What happened

Shares of South African gold miner Sibanye Gold (SBSW 2.67%) are down 32% as of 10:45 a.m. EDT today. The catastrophic stock price drop came after the company announced it had finalized the terms of its underwritten renounceable rights offer of $1 billion.

So what

Whenever a company issues additional shares, the market typically responds with a stock price drop. A 32% drop, though, is a bit extreme. When you look at the terms of the rights offer Sibanye just issued, though, this stock price drop seems very much justified.

Open pit gold mine

Image source: Getty Images.

According to Sibanye, the subscription price for shares in this rights offering was 11.28 South African rand, or $0.82 per share based on the exchange rate at the time of the announcement. That price is equivalent to a whopping 60% discount to the closing price on May 17.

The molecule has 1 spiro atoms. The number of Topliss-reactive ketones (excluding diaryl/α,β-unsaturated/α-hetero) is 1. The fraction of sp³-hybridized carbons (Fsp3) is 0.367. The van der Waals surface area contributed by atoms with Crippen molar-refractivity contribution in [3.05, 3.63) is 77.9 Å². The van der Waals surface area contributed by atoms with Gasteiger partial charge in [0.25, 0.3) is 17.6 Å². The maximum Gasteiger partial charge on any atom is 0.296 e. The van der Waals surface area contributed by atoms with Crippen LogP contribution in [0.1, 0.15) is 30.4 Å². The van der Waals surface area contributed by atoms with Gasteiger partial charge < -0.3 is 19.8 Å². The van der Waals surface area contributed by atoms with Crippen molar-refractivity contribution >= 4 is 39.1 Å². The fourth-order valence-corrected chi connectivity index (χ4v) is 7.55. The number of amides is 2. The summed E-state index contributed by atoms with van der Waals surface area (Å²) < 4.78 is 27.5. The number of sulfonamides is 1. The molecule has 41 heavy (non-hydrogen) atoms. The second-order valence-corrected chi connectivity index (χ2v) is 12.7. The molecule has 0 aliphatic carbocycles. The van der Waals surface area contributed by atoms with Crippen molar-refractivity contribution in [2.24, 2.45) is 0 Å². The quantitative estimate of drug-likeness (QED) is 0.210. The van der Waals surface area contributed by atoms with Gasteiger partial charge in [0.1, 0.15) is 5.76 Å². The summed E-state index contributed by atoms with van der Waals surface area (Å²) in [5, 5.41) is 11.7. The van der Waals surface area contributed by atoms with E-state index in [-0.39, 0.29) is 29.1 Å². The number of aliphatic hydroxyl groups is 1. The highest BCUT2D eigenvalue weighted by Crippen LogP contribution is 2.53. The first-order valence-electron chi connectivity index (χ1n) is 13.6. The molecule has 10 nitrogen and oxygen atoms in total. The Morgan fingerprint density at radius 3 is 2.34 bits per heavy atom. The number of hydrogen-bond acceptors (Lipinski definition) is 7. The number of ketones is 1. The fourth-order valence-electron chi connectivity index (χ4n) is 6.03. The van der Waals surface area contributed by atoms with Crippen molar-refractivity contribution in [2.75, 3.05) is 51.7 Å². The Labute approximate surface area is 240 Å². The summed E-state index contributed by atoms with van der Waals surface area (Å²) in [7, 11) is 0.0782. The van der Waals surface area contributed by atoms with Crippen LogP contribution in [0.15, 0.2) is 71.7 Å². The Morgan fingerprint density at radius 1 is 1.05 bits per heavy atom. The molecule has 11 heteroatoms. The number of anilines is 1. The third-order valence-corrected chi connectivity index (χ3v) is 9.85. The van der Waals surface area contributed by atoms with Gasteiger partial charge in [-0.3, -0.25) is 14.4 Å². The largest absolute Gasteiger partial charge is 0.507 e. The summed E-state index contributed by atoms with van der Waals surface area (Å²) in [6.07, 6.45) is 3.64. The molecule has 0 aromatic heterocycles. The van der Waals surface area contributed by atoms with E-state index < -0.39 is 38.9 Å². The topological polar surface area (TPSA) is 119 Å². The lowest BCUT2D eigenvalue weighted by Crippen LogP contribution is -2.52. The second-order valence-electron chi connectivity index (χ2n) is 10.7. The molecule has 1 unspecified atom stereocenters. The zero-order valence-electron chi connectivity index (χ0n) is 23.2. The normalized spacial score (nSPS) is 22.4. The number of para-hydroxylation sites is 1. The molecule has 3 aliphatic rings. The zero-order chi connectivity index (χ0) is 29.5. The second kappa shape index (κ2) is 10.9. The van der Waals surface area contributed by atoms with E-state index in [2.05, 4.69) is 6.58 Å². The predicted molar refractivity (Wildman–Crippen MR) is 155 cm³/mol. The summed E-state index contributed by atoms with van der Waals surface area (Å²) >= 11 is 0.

The reason for the rights offer was that Sibanye needed to raise cash to help pay down a $2.65 billion loan it took to pay for the acquisition of U.S. platinum and palladium miner Stillwater Mining last year. It's hard to imagine many other situations where a company would go ahead with a financial move that would dilute shareholder value so drastically.

Now what

Even before this rights offering, Sibanye Gold wasn't exactly the first name on anyone's buy list for gold miners. With declining production and all-in sustaining costs of $1,163 per ounce, Sibanye is a marginal cost supplier that is barely making modest profits at today's prices. Furthermore, the operating profit margins for its new platinum and palladium mining operations are a modest 8% as well.

For investors looking to invest in gold, Sibanye probably isn't the best bet today, and the pricing of that rights offer supports that idea.